Matthew S. Davids, MD, discusses the key results of ibrutinib (Imbruvica) with standard frontline chemoimmunotherapy in CLL.
Matthew S. Davids, MD
Data presented at the 2017 ASH Annual Meeting by Matthew S. Davids, MD, showed that combining ibrutinib (Imbruvica) with standard frontline chemoimmunotherapy induced negative minimum residual disease (MRD) status in bone marrow for 83% of fit, younger patients with chronic lymphocytic leukemia (CLL).
The phase II study evaluated ibrutinib combined with fludarabine-cyclophosphamide-rituximab (FCR) chemoimmunotherapy. The objective response rate was 100%, including a rate of complete response (CR) with or without hematologic recovery of 40%. Thirty-seven percent of patients had CR in association with MRD negativity. Thirty-one patients initiated ibrutinib maintenance after FCR. There were no new safety signals for ibrutinib or FCR.
In an interview with OncLive, Davids, associate director of the Center for Chronic Lymphocytic Leukemia at Dana-Farber Cancer Institute, highlighted the key results of the research and discussed other emerging combinations in CLL.Davids: What we have learned over the last few years is that patients can get very durable benefit from FCR alone; there were a number of publications showing that patients, particularly who have this IGHV-mutated form of CLL, have curative potential with FCR. This is based on data that are showing remissions of 12 to 15 years in some of these patients who are probably cured of the disease. We have several newer drugs that have come along, such as ibrutinib and other novel agents, and some have made the leap to put these novel drugs together and abandon chemotherapy.
While it is certainly a promising strategy to do a chemotherapy-free approach, our strategy is a little bit different—which was to build up on the curative experience from chemotherapy by adding the new drugs to chemotherapy and trying to increase that cure rate. That was the rationale from that perspective.
We also know that ibrutinib and similar drugs that target the B-cell receptor can actually move CLL cells out from the lymph nodes and bone marrow and into the blood, where they are more susceptible to being killed by chemotherapy; it is a chemotherapy-sensitization strategy.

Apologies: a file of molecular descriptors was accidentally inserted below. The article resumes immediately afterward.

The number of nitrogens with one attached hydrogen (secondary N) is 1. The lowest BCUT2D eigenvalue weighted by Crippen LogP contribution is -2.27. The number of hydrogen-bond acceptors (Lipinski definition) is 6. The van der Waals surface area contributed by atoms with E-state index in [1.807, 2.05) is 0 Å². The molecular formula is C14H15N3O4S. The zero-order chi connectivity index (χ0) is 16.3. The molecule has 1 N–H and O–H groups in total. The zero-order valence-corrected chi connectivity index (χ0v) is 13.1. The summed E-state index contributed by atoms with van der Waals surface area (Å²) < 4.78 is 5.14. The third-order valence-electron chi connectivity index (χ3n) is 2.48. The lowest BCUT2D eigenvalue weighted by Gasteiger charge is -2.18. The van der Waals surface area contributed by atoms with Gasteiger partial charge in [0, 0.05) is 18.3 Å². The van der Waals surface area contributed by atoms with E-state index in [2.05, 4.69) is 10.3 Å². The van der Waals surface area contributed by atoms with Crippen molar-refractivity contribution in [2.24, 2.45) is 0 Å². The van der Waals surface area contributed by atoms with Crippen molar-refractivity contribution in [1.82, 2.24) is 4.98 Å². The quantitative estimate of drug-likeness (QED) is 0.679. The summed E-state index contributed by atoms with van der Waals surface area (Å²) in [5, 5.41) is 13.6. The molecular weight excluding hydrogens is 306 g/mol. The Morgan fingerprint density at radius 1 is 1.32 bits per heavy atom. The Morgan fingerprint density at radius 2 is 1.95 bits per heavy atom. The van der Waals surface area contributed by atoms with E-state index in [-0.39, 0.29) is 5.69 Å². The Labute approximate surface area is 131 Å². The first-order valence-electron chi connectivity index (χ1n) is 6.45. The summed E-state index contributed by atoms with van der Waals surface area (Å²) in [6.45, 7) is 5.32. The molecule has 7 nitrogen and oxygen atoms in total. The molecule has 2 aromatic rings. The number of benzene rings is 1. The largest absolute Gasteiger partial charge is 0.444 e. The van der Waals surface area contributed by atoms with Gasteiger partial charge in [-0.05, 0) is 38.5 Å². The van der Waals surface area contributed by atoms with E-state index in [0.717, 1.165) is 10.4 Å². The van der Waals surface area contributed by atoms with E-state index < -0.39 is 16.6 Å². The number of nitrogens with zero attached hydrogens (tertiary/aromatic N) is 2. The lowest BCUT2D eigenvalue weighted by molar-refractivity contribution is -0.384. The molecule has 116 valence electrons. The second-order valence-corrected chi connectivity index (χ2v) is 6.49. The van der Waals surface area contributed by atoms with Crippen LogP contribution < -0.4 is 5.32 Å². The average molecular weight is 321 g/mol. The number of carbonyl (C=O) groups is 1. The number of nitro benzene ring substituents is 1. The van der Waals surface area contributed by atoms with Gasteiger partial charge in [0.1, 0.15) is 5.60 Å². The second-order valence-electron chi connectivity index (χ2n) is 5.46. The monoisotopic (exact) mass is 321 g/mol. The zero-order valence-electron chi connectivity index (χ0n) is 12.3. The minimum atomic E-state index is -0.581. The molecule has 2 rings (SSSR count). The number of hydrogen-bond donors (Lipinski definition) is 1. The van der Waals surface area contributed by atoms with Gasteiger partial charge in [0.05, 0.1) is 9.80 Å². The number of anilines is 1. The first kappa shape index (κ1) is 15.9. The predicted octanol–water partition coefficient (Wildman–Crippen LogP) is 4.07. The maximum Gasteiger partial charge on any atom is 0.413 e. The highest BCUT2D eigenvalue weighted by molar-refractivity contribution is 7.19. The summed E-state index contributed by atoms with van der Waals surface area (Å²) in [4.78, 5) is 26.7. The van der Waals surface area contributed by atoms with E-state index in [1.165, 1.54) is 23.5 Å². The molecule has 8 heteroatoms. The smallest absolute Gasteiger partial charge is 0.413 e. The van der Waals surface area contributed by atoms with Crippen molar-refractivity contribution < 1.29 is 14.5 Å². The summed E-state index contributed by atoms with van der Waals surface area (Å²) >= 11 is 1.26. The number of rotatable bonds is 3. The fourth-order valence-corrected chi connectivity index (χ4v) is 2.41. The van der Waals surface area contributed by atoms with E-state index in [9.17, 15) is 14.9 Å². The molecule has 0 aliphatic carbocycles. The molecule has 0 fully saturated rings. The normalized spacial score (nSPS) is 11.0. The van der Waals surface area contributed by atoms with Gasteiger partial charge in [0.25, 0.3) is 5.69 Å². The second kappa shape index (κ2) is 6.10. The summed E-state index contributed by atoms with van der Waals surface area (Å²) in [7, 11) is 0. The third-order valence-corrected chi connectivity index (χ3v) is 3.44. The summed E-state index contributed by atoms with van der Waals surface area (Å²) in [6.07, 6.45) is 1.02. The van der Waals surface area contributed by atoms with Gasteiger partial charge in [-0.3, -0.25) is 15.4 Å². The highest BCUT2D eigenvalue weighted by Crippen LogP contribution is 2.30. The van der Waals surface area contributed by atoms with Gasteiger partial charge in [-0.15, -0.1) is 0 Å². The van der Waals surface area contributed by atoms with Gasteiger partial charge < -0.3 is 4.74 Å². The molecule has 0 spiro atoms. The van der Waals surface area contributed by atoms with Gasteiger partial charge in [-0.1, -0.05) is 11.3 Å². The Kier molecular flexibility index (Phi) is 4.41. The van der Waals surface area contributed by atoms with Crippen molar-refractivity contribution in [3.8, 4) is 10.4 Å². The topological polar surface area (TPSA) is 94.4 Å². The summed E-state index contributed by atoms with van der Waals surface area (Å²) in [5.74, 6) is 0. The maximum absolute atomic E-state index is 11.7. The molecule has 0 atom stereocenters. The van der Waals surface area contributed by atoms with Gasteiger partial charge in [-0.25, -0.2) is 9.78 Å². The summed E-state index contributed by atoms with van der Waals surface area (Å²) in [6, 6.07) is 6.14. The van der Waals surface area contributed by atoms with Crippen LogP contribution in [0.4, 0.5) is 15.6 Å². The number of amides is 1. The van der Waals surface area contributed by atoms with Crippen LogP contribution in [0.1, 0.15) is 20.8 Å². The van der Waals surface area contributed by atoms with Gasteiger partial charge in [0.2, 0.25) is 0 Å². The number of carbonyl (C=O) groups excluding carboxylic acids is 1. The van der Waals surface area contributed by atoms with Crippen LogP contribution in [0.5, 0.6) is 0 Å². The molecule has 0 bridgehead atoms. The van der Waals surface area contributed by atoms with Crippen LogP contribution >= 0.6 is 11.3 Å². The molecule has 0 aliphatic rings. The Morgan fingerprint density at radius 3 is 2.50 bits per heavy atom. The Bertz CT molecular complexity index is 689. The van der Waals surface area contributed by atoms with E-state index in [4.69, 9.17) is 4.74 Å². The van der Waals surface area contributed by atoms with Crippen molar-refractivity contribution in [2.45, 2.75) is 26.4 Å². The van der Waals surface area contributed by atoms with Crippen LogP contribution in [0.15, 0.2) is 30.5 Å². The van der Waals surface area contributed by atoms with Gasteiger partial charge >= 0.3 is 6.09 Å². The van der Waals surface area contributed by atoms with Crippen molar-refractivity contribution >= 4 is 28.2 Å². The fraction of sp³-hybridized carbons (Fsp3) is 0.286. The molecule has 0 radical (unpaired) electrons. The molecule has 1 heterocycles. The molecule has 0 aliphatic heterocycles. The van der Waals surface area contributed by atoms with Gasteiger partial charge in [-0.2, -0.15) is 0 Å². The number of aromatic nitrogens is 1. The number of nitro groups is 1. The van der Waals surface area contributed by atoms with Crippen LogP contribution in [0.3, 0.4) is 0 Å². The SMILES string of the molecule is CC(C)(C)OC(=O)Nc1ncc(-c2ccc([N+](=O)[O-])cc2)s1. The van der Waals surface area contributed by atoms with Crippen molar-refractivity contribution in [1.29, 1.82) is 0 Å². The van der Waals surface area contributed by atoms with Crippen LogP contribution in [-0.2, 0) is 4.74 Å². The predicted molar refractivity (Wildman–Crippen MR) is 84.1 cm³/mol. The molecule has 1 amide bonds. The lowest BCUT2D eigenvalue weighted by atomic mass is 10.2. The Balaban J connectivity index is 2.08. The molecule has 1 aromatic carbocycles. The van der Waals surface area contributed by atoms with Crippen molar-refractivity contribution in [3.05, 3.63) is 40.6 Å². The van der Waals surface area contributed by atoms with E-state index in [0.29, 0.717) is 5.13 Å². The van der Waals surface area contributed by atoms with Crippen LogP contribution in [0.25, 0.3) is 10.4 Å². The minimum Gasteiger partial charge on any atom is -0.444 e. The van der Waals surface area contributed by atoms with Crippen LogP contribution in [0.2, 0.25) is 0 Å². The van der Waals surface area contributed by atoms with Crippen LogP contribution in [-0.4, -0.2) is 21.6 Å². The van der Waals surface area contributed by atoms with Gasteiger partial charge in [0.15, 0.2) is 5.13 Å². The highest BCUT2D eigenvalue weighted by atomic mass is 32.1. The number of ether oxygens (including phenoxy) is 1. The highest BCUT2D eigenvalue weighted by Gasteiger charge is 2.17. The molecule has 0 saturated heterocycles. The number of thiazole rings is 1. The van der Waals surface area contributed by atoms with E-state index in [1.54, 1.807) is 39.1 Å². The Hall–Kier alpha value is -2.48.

Then, the final piece was that we treated 3 patients at Dana-Farber Cancer Institute on this regimen as part of a different study, and all 3 patients had deep, durable remissions. All of the factors together were the inspiration to develop this study.The first thing is that anytime we put multiple drugs together, we want to make sure they are tolerable. In the initial safety lead-in with the first 10 patients, we didn’t see any unexpected toxicities and we were able to proceed and accrue the full 35 patients on the phase II study as originally conceived. In terms of the toxicity profile for the full cohort, the ibrutinib plus FCR (iFCR) regimen has generally been well-tolerated. One thing to note is that we require the routine use of growth factor and antimicrobial prophylaxis; by following this protocol, iFCR has been proven to be a safe regimen for these younger, fit patients.
What has been even more exciting are the efficacy data. The overall response rate was 100% and the primary endpoint of the study was quite stringent: patients had to get into a CR in terms of the scans and bone marrow, and patients also had to achieve MRD negativity in the bone marrow—we call that rate of CR with bone marrow MRD negativity.
If you look back at studies of FCR alone, that rate was somewhere around 20% and, in our study, it’s about 37%, so it nearly doubled that rate. One of the things that this study also incorporated was after finishing the iFCR combination, patients then continued on ibrutinib maintenance as a monotherapy for a couple of years. What we saw is that the rates of MRD negativity increased quite dramatically over time. When we looked at the rate of best bone marrow negativity, it was actually 83%.
As you compare across some of the different studies, including some of the ones presented at the 2017 ASH Annual Meeting—and if you are looking at studies of frontline therapy for CLL that included all-comers in terms of risk categories, including those with ultra high risk del(17p) disease—our rate of 83% is the highest rate of bone marrow MRD negativity that has ever been achieved in the frontline setting for CLL. We are pretty excited about that.
The reason that is important is that if you want to develop a curative regimen, then by prerequisite we have to get to MRD negativity first to eradicate every cell.
Those are the key findings, and then based on those promising efficacy data…we were able to expand the study to accrue an additional 50 patients. Therefore, we are going to have a total of 85 on this study by the time it finishes. However, one of the key changes and new amendments to the study is rather than keeping patients on indefinite ibrutinib after the chemotherapy portion, we are now doing only 2 years of ibrutinib maintenance. Those patients who are MRD negative in the marrow after 2 years of ibrutinib maintenance then stop all therapy, with the idea being that, hopefully, if these patients are cured then they are not going to need ongoing ibrutinib.